Noble S, Wagstaff AJ. Tretinoin. A review of its pharmacological properties and clinical efficacy in the topical treatment of photodamaged skin. Drugs Aging. 1995;6(6):479-496. doi:10.2165/00002512-199506060-00008
Acne Grades and Treatment
Acne vulgaris occurs in the teens as well as throughout adult life. It can affect our quality of life as our self-esteem and psychosocial development is impacted.2 With proper daily skincare along with over-the-counter- and prescription treatments, it is easy to get overwhelmed with establishing a regimen that works.
To effectively treat acne, we must be able to identify the different Grades as well as the different variants that exist. (Source 2):
Grade I, often referred to as mild in severity, presents as open and closed comedones with few inflammatory papules and pustules.
Grade II is referred to as moderate in severity and presents as papules and pustules, mainly on the face.
Grade III is referred to as moderately severe in severity and presents as numerous papules and pustules, and occasional inflamed nodules often occurring on the chest and back.
Grade IV is severe and presents as many large, painful modules and pustules.
As the many skin condition treatments, the treatment for acne vulgaris aims to reduce the severity and frequency of skin lesions. Successful treatment is deemed satisfactory based on patient preference. There may be underlying causes such as diet and lifestyle but oftentimes, it is hereditary. Topical therapy is the standard of care as treating local irritation with antimicrobials, gels, and pledges can be beneficial. Topical examples include benzoyl peroxide, clindamycin, and erythromycin while oral antibiotics commonly used are tetracycline, erthyromycine, and trimethoprim-sulfamethaxole.
1. Diagnosis and Treatment of Acne, https://www.aafp.org/afp/2012/1015/p734.html
2. Management of Acne, https://www.ncbi.nlm.nih.gov/pmc/articles/PMC3080563/
Nicomide is a formulated vitamin and mineral oral supplement created by Avion Pharmaceuticals. It is indicated for the use of nutritional deficiencies for patients that have irritation and inflammation of the skin. Nicomide contains folic acid, niacinamide, copper, and zinc which allows better function of the cell process on the skin to target the inflammatory pathway. It promotes clearer and healthier skin and is considered well-tolerated.
Folic acid (Vitamin B-9)
This vitamin is an essential co-factor in the enzymatic pathway of (Hcy)methyltransferase. Lack of this vitamin can lead to hyperhomocysteinaemia which leads to blood clots, damage to the blood vessels, and increase a patient’s risk for CAD. However, reports have shown that although this vitamin is essential for cardiovascular, neurological, and psychological functions, it may exacerbate acne vulgaris as well. Patients who are takin isotretinoin might see a decrease in their vitamin B12 and folic acid levels. This is because isotretinoin may affect the metabolism of folic acid, vitamin B12, and Hcy, however, this may be dependent on the duration or concentration of isotretinoin treatment.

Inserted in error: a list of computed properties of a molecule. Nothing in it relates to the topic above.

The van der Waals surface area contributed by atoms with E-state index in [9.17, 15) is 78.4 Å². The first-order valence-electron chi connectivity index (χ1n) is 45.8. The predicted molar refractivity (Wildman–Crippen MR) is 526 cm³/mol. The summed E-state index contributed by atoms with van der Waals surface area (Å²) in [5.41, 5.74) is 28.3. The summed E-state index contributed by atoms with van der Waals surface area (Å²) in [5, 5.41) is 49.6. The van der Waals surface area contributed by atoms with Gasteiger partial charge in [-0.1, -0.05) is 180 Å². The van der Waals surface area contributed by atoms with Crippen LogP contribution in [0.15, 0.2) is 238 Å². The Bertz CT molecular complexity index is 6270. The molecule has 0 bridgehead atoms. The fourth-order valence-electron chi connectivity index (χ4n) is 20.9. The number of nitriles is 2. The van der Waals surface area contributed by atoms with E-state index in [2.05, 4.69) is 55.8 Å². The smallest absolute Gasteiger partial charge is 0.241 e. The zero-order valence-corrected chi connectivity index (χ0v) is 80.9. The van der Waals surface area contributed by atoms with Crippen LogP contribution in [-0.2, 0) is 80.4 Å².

Niacinamide (Vitamin B-3)
This vitamin can be found in many medicines and cosmetic products used for the skin. It treats disorders relating to hyperpigmentation by blocking the migration of melanosome and suppresses skin pigmentation. Niacinamide can also provide antimicrobial effects, photo-protection, anti-pruritus, and repair DNA from damage caused by ultra-violet radiation. Improvement can be seen in the skin’s barrier function and can decrease sebum secretion which contributes to acne vulgaris. Studies have found that patients who take niacinamide can often prevent damage to the DNA and have lipid peroxidation protection.
Copper is one of the minerals that considered essential for humans due to the different roles it plays in the functioning of the human tissues. 15% of copper within the human body can be found in the skin. Copper can produce dermal fibroblast proliferation, upregulate collagen and elastin fibers, acts as a cofactor of superoxide dismutase (used as protection against free radicals), skin regeneration, etc. It is found in many different household items such as pillowcases and socks to help patients with skin disorders. Pillowcases that contain copper have been found to decrease wrinkles while copper-containing socks have been shown to increase elasticity of the skin. Copper-containing wound dressings have also been found to stimulate wound healing. The use of copper is for the overall improvement of skin whether it is for skin aging products or rejuvenation.